• No queme nada en una estufa o chimenea que no esté ventilada adecuadamente.

• No caliente su casa con un horno de gas.

• Busque atención médica de inmediato llamando al 911 o al Centro de Intoxicación Regional de Kentucky al 1-800-222-1222 si usted sospecha la intoxicación con monóxido de carbono y tiene mareos, dolor de cabeza, dolor en el pecho o náuseas.

• Instale un detector de monóxido de carbono en su hogar que funciona con pilas o reemplace la pila cuando cambia la hora en los relojes cada primavera y otoño por el horario oficial de verano. Si el detector suena, salga del hogar inmediatamente y llame al 911.

• Los Centros para el Control y la Prevención de Enfermedades (CDC, por sus siglas en inglés) tienen materiales sobre el monóxido de carbono disponibles en: • Directrices generales sobre la prevención de intoxicación con el monóxido de carbono (CO): http://www.cdc.gov/co/guidelines.htm en 17 idiomas.

Hipotermia

• La hipotermia puede resultar cuando la temperatura del cuerpo desciende por debajo de la temperatura necesaria para lograr las funciones corporales normales. En casos graves o cuando el cuerpo no recibe suficiente calor, podría resultar en la muerte.

• Para evitar la hipotermia, lleve ropa adecuada y limite el tiempo que pasa afuera. Lleve capas de ropa, hechas de telas sintéticas y de lana, las cuales son las mejores para mantener el calor. Recuerde llevar gorros, abrigos, bufandas y guantes.

• Los síntomas de hipotermia incluyen escalofríos, un patrón de habla alterado, una frecuencia respiratoria anormalmente lenta, piel fría y pálida y letargo. Busque atención médica si usted tiene las señales de hipotermia. Los individuos que tienen estos síntomas deben llamar al 911 o buscar atención médica inmediatamente.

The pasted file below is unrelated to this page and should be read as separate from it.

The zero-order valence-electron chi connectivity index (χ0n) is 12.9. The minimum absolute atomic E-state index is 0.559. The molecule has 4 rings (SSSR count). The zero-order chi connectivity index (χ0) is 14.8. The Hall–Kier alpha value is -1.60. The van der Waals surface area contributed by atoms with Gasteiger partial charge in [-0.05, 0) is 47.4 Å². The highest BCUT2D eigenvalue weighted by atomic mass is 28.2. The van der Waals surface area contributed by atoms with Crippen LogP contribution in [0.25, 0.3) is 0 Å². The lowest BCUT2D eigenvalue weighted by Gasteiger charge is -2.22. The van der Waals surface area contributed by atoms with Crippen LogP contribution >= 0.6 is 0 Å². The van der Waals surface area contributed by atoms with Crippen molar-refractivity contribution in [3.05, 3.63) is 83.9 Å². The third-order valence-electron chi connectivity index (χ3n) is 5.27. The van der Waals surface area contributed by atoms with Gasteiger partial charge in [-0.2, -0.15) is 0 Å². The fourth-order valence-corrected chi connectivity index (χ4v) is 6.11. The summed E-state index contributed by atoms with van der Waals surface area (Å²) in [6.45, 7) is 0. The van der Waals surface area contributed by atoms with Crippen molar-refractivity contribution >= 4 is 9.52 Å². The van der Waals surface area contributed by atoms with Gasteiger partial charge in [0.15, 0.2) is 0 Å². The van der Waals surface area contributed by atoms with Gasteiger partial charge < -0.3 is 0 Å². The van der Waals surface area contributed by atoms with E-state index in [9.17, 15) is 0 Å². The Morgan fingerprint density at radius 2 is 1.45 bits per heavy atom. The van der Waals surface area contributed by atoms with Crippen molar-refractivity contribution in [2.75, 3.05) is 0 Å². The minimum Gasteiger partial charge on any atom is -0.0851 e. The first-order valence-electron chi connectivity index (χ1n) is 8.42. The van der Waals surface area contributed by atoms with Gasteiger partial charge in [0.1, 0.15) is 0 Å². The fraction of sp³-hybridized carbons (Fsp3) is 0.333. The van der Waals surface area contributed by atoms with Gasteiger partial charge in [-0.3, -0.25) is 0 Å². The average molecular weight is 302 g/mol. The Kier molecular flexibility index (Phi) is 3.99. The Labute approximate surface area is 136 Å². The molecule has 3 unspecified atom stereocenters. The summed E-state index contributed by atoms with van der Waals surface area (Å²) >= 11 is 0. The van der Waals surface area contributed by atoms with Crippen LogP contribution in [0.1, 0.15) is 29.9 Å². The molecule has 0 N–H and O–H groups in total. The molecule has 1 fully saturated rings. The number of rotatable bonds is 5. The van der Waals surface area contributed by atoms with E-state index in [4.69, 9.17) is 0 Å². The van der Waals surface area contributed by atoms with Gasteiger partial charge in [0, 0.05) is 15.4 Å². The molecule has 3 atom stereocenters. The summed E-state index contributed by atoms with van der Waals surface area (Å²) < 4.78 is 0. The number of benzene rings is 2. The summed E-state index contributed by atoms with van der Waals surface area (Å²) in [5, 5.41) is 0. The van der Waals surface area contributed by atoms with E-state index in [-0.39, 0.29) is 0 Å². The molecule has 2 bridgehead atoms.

• Se puede hallar más información sobre la hipotermia en https://www.cdc.gov/disasters/winter/index.html.

Community Calendar

                                    To access calendar click on image below.  
                                           

Volunteer for Medical Reserve Corps

Do you want to volunteer and be of service to your community during times of need or disaster? Consider applying to volunteer with the Medical Reserve Corps. The Clark County Medical Reserve Corps (MRC) is a part of the Clark County Health Department. MRC volunteers are properly trained to help out during emergencies, disasters, and public health practice initiatives.

KY's Tobacco Quit Line --Need Help to Stop Smoking? Use this FREE Effective Resource

The quit line is a free, statewide, telephone-based tobacco cessation resource. The quit line provides information to tobacco users and non-tobacco users on tobacco dependence and its treatment, thedangers of secondhand smoke, and other tobacco-related information. Information may include advice for family and friends on helping a tobacco user quit, and support for a quit attempt.